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Clinton and Kaine become globalization's defenders
This is an era where Wall Street is synonymous with unacceptable behavior. The GOP's official party platform this year calls for a return of the Glass-Steagall Act, which obliged financial institutions to separate their investment-banking and commercial-lending activities. The Democratic Party has put "Reining in Wall Street" as a key plank of their manifesto. Bloomberg, meanwhile, unabashedly displays his finance-industry colors.
Take his steadfast support for Goldman Sachs, the ur-bank of the anti-Wall Street brigades in both parties. After Ted Cruz gave his fiery speech at the Republican convention last week, in which he failed to endorse Donald Trump, his wife was shuffled away from unruly delegates on the floor chanting "Goldman Sachs," her employer. Clinton continues to fend off criticism for giving a couple of paid speeches to the downtown Manhattan firm led by Lloyd Blankfein.
Yet when a former Goldman banker wrote an editorial accusing his employer of sidelining the interests of clients to make money for itself, it was Bloomberg who dropped into Goldman headquarters to show his support for "companies that are here in this city that bring us a tax base and that employ our people."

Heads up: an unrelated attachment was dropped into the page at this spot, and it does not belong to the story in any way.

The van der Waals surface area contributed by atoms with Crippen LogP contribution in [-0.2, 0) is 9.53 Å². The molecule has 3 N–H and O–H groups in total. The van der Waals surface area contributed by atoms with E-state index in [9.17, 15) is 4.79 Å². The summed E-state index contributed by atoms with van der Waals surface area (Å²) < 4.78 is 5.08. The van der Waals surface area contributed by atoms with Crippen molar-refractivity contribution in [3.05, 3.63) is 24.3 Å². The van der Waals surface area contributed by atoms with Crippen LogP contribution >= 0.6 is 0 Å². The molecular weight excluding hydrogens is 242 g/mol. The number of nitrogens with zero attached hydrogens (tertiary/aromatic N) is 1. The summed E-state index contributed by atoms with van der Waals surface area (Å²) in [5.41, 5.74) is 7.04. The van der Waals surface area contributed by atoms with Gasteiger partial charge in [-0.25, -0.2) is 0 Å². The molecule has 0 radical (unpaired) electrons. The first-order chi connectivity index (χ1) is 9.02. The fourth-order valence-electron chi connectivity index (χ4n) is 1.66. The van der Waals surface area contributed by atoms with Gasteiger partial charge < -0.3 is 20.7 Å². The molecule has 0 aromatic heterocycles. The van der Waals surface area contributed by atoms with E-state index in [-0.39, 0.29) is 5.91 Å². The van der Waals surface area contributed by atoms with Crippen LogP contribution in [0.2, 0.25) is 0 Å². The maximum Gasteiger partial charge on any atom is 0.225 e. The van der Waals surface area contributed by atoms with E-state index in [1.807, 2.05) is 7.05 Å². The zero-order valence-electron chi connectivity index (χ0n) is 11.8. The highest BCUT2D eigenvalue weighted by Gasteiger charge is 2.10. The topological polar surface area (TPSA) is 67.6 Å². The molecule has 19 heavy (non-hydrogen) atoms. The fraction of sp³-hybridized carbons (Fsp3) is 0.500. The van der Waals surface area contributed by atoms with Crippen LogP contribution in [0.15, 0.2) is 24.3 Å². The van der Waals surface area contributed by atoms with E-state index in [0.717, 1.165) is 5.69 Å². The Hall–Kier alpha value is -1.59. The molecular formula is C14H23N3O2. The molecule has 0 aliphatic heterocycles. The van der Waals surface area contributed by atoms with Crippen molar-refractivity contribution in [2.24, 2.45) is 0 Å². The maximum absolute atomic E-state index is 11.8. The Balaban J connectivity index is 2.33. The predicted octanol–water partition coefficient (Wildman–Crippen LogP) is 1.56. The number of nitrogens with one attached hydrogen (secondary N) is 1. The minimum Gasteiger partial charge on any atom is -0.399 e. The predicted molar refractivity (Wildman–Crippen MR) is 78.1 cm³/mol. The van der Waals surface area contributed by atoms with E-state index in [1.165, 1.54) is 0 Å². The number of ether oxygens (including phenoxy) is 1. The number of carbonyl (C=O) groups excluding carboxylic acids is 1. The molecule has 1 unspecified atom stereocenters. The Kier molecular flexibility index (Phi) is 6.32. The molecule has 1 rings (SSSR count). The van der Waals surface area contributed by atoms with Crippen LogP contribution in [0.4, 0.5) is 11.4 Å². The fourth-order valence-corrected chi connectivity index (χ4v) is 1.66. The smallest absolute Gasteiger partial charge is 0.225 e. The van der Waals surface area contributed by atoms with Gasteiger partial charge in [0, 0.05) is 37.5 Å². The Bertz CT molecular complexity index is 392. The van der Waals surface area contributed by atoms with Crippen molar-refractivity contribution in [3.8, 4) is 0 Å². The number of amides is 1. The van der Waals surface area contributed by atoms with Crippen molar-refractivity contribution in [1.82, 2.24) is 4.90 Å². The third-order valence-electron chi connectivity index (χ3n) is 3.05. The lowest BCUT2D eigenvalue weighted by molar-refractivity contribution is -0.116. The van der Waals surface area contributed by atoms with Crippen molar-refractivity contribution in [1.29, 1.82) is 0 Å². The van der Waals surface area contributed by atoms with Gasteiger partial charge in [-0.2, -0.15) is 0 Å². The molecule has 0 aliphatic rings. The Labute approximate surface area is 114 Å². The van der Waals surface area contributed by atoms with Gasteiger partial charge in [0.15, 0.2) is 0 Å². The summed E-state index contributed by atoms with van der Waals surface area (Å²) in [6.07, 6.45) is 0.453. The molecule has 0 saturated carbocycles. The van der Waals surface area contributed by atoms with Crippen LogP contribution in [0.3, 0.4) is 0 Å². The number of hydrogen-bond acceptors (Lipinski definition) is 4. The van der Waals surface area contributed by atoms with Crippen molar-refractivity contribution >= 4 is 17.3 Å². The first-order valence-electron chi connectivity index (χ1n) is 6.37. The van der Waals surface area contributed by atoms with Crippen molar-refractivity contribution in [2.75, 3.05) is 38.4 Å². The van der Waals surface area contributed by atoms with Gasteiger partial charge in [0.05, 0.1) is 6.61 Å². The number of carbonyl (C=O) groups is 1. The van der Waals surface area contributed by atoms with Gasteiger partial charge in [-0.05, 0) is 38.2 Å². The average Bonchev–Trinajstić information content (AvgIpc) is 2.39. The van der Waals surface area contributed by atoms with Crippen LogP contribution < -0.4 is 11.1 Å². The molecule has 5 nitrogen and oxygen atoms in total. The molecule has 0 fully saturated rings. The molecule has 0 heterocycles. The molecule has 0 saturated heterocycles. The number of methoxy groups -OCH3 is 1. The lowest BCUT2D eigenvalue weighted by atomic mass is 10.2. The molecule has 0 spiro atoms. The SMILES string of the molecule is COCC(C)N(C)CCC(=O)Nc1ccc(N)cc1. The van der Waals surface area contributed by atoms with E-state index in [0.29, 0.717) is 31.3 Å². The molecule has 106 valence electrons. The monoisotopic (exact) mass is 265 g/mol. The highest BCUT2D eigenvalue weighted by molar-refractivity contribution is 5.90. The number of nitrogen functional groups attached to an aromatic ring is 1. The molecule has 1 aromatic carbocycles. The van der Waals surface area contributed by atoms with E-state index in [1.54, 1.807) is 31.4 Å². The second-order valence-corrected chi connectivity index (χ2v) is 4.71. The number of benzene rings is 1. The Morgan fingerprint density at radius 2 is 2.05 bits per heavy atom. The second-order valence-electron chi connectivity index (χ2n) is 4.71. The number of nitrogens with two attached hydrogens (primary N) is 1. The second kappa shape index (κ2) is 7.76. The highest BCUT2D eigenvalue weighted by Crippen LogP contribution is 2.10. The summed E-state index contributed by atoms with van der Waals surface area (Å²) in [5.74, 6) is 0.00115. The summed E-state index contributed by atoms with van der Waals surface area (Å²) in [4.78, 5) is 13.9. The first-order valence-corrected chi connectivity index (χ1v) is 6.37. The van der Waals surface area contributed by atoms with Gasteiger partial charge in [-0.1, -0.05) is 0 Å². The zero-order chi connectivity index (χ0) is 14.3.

Since leaving City Hall three years ago, Bloomberg has returned to his financial-information firm – which competes with Breakingviews parent Thomson Reuters – in full command. He ushered out his chief executive to obtain a tighter whip hand at the firm, which bills financial companies some $9 billion a year for putting more than 321,000 terminals on their trading floors.
There's no running away from finance for Bloomberg. His endorsement of Hillary Clinton for president is a sloppy kiss from Wall Street. That may do her more harm than good.
Commentary by Rob Cox, the editor-in-chief of Reuters Breakingviews. Follow him on Twitter @rob1cox.
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